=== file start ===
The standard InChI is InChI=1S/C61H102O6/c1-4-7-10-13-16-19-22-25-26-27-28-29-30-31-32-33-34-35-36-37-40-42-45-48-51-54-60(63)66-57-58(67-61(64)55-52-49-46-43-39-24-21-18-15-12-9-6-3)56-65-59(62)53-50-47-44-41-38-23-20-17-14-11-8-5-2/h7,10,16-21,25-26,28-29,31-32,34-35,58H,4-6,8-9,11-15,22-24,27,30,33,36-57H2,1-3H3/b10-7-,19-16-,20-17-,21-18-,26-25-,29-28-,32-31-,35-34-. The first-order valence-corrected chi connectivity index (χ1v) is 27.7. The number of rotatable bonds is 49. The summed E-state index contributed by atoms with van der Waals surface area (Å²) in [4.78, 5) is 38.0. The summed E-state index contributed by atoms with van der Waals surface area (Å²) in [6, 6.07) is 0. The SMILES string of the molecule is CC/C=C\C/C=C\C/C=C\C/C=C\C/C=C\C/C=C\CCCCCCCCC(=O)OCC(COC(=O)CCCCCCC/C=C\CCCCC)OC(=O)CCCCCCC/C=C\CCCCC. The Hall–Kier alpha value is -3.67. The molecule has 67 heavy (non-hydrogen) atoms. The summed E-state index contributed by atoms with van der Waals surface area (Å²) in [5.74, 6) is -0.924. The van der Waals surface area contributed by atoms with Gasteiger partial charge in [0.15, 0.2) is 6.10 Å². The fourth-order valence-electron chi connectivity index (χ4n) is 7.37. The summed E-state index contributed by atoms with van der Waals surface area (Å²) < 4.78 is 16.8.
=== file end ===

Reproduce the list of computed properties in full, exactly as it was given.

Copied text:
The standard InChI is InChI=1S/C61H102O6/c1-4-7-10-13-16-19-22-25-26-27-28-29-30-31-32-33-34-35-36-37-40-42-45-48-51-54-60(63)66-57-58(67-61(64)55-52-49-46-43-39-24-21-18-15-12-9-6-3)56-65-59(62)53-50-47-44-41-38-23-20-17-14-11-8-5-2/h7,10,16-21,25-26,28-29,31-32,34-35,58H,4-6,8-9,11-15,22-24,27,30,33,36-57H2,1-3H3/b10-7-,19-16-,20-17-,21-18-,26-25-,29-28-,32-31-,35-34-. The first-order valence-corrected chi connectivity index (χ1v) is 27.7. The number of rotatable bonds is 49. The summed E-state index contributed by atoms with van der Waals surface area (Å²) in [4.78, 5) is 38.0. The summed E-state index contributed by atoms with van der Waals surface area (Å²) in [6, 6.07) is 0. The SMILES string of the molecule is CC/C=C\C/C=C\C/C=C\C/C=C\C/C=C\C/C=C\CCCCCCCCC(=O)OCC(COC(=O)CCCCCCC/C=C\CCCCC)OC(=O)CCCCCCC/C=C\CCCCC. The Hall–Kier alpha value is -3.67. The molecule has 67 heavy (non-hydrogen) atoms. The summed E-state index contributed by atoms with van der Waals surface area (Å²) in [5.74, 6) is -0.924. The van der Waals surface area contributed by atoms with Gasteiger partial charge in [0.15, 0.2) is 6.10 Å². The fourth-order valence-electron chi connectivity index (χ4n) is 7.37. The summed E-state index contributed by atoms with van der Waals surface area (Å²) < 4.78 is 16.8.